Maggie and I discussed what our plans were for surviving the second half of our careers, as leaving schools is not the most viable option for teachers with a decade or more into a district. As most educators will tell you, it becomes very difficult to find another school that will pay you at the same step you are earning in your current district. It’s much cheaper to hire brand new, inexperienced teachers. Plus, if you work in an urban district then you are likely making more and taking a substantial pay cut to move to a suburban or rural district is simply not a choice that most can make. So you are kind of trapped and I’m pretty sure that’s how they designed it. Maggie has an additional certification on her teaching license that may enable her to bid for a reading specialist position in the future that would give her a smaller student caseload and provide her with the opportunity to actually be able to work with students that need extra help in a separate setting. She feels ineffectual now with so much going on in one classroom. I can relate.

Teaching secondary ELA in a standardized testing environment has become disheartening. A teacher begins to feel like too little butter spread over too much bread. You begin to realize that you’re not really teaching anymore; you’re triaging. You try to sew 3-5 year achievement gaps closed like still bleeding wounds, knowing that’s all there is time for. They need to be passed onto the next so you can now repeat the process with the next set. You feel purposeless because your purpose has become warped, overworked, stretched and doesn’t resemble what it was when it first started. This is not teaching. It’s dotting i’s and crossing t’s. More and more tasks and responsibilities thrown on our desks yet there is less and less accountability on the other side of those desks. When students come in with less, teachers are expected to do more. We can’t make excuses but students can use any single one in the book and the school hands out crutches in exchange, while teachers are lectured on those same students’ low grades. Its maddening.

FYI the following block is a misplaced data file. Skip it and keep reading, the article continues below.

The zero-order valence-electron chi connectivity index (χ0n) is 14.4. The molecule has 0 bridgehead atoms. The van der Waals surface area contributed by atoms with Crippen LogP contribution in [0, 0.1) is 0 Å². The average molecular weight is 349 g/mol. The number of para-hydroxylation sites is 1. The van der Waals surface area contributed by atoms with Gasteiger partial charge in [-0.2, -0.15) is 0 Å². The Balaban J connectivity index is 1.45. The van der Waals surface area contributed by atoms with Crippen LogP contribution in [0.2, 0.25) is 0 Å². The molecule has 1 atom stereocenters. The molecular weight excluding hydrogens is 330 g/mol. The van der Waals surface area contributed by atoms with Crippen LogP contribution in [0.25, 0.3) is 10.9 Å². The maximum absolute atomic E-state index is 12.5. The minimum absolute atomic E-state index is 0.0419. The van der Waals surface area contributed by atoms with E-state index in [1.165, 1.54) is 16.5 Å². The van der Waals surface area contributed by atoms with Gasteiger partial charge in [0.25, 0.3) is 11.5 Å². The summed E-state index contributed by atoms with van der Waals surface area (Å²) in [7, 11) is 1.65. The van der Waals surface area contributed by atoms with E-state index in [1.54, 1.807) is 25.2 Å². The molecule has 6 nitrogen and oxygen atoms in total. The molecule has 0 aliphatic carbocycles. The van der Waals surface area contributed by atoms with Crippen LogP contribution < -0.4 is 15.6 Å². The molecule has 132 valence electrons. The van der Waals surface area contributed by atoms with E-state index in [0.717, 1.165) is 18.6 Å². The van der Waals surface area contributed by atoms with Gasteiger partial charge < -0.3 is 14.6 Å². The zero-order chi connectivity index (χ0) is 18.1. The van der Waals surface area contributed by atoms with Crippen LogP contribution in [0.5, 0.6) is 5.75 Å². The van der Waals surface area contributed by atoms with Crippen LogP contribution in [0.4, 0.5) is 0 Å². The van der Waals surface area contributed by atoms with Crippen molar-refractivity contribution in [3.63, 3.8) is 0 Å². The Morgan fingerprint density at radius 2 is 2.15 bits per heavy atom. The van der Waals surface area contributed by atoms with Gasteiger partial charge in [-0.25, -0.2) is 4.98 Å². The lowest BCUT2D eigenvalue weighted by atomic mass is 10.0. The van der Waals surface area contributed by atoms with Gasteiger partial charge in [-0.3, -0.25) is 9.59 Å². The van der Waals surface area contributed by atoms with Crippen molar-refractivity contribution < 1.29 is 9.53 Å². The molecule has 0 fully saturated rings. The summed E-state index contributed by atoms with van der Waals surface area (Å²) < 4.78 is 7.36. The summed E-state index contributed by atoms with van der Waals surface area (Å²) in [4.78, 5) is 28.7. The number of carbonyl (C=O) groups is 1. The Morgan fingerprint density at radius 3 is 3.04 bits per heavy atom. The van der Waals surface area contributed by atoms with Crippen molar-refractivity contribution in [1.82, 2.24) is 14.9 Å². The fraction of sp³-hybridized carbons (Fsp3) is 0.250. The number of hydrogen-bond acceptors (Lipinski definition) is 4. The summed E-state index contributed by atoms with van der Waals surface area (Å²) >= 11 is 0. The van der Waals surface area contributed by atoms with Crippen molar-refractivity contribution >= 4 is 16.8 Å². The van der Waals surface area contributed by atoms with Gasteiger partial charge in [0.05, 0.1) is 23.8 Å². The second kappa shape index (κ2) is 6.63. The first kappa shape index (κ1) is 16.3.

I have been told that I shouldn’t use zeroes when grading missing student work. I have been told that a zero is too demoralizing and that the student should receive maybe, half credit…for doing nothing. I have been asked by guidance counselors to allow students to turn in work almost two months late because the student didn’t feel like working then but is worried about passing now. I have sat in professional development and been told by administrators that we shouldn’t take it personally when a student tells us to go f**k ourselves. I have had students play on a cell phone all of class despite repeated re-direction but then expect me to stay after school on my own time, to explain to them what they chose not to pay attention to. I have been witness to teachers getting punched, sworn at, physically attacked, maced (that one time), tires that have gotten slashed and all of these students were able to return to school after various lengths of time. I’ve been asked by administrators what a student can do to pass my class when they’ve been absent over 30 days before mid-year. My answer was, “I have no idea how a student that has missed that much instruction could pass.”